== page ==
At the Garcia Law Firm, we believe everyone deserves a fair and just trial in the Arizona court system. All the circumstances related to a defendant’s behavior must be considered in a case including mental illness. We are believers in alternative paths to incarceration for mentally ill defendants.
Mentally ill people often end up locked up even though jails are the worst places for them. Recently, AZCentral highlighted alternatives to jail.
More than two years ago, Justina Kaleugher, a resident of Glendale, faced jail time after beating up a man and a woman when she was drunk. She committed an assault before but the victims did not press charges. They did on this occasion.
Kaleugher is a type 1 diabetic. She suffers from post-traumatic stress disorder and is an alcoholic. She faced up to six months in jail for the assault.
However, the judge offered her another option because she suffers from a serious mental illness due to childhood trauma. AZCentral reported Glendale Municipal Court Judge Elizabeth Finn told Kaleugher she could avoid jail if she agreed to attend the city’s mental-health court.
Although this is an alternative to incarceration, it’s a major undertaking. Kalaugher had to agree to take part in an intensive treatment program and meet with the judge every two weeks. By complying, she was able to avoid jail and get the misdemeanor charge dropped.
We are pleased to see mental-health courts like the one in Glendale becoming more widespread in Arizona. They are a way to simplify the intimidating judicial process for people with mental disorders and to end the cycle of repeat jail terms.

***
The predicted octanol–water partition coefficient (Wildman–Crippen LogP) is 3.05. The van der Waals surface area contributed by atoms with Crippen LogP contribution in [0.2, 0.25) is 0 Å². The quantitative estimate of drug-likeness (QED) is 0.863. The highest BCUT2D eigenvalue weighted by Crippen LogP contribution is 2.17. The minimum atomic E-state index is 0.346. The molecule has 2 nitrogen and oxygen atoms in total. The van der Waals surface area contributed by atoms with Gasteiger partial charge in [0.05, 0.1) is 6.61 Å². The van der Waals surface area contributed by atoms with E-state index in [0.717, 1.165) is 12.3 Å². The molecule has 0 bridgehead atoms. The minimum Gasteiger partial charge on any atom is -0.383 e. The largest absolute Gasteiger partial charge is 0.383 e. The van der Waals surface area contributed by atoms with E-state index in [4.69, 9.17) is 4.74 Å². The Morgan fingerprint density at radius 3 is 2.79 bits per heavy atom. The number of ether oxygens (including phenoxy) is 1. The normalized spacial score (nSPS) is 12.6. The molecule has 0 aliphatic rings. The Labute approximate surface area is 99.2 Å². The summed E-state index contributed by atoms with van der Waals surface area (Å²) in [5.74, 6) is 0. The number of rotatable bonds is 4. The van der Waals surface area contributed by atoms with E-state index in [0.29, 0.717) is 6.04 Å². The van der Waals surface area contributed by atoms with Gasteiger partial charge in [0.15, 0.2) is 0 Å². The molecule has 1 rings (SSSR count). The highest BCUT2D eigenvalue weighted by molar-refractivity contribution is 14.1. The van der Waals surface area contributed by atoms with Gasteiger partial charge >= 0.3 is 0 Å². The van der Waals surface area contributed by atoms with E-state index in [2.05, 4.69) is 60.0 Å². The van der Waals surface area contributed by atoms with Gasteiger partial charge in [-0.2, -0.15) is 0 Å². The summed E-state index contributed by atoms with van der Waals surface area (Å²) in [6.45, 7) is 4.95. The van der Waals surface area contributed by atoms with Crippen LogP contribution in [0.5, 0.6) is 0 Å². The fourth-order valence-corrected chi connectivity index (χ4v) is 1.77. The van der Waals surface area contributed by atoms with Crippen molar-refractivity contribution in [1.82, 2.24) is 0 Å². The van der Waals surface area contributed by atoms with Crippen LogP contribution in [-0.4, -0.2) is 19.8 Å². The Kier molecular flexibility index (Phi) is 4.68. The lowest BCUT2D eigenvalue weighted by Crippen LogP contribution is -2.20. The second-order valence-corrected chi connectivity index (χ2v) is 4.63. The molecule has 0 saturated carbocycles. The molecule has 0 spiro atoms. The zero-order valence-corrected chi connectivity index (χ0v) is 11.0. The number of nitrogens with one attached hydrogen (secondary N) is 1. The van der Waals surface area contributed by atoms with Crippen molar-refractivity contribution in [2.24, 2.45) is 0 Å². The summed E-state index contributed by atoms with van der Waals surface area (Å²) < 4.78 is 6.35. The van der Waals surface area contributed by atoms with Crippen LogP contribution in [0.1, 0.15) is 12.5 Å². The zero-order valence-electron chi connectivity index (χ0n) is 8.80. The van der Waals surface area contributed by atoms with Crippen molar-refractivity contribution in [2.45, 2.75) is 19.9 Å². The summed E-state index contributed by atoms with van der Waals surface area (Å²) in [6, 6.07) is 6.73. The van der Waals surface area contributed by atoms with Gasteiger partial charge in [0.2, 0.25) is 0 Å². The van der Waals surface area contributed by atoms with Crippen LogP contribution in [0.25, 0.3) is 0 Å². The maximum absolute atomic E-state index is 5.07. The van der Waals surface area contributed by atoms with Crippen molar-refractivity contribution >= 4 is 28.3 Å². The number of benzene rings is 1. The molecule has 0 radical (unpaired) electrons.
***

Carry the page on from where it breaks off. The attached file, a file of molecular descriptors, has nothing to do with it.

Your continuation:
It took Kaleugher a year-and-a-half to ‘graduate’ from the mental health court and she experienced some setbacks on the way. She was initially suspicious about the program. After passing through the program, she started working as a recovering coach in Peoria, helping others work through their mental illness and alcohol addiction issues.
People diagnosed with serious mental illnesses or other developmental disabilities can attend mental health courts if one is available in their jurisdiction as long as the offense they have been charged with is a misdemeanor crime.
Shelley Curran, a court services administrator for Mercy Maricopa Integrated Care, told AZCentral, people with mental illnesses are not more likely to be arrested than the general population. However, when they are arrested, they usually remain in the criminal-justice system longer because they are unable to navigate the complex system.
While prison is a blunt instrument, mental-health courts alleviate the issues faced by people with mental illnesses by addressing their individualized needs and creating treatment programs tailored to the individual. The courts are voluntary. People suffering from mental illnesses can instead opt to go through the criminal justice system.
Chandler, Glendale, Phoenix and Tempe are among jurisdictions offering mental-health courts. The available options depend on where a crime is committed.
The city of Tucson also advocates alternatives to jail for people suffering from mental illnesses. As well as mental health courts, the city created sentencing alternatives that reduce jail sentences after a conviction or plea to certain offenses.
A third or subsequent conviction under Tucson City Code Section 11-28, Committing or Offering to Commit an act of Prostitution, carries a minimum 180-day jail sentence. However, the city states this penalty is ineffective in deterring subsequent offenses by defendants who are mentally ill or substance abusers.
Certain defendants are allowed to plead to a single count of prostitution, which requires only a 15-day jail sentence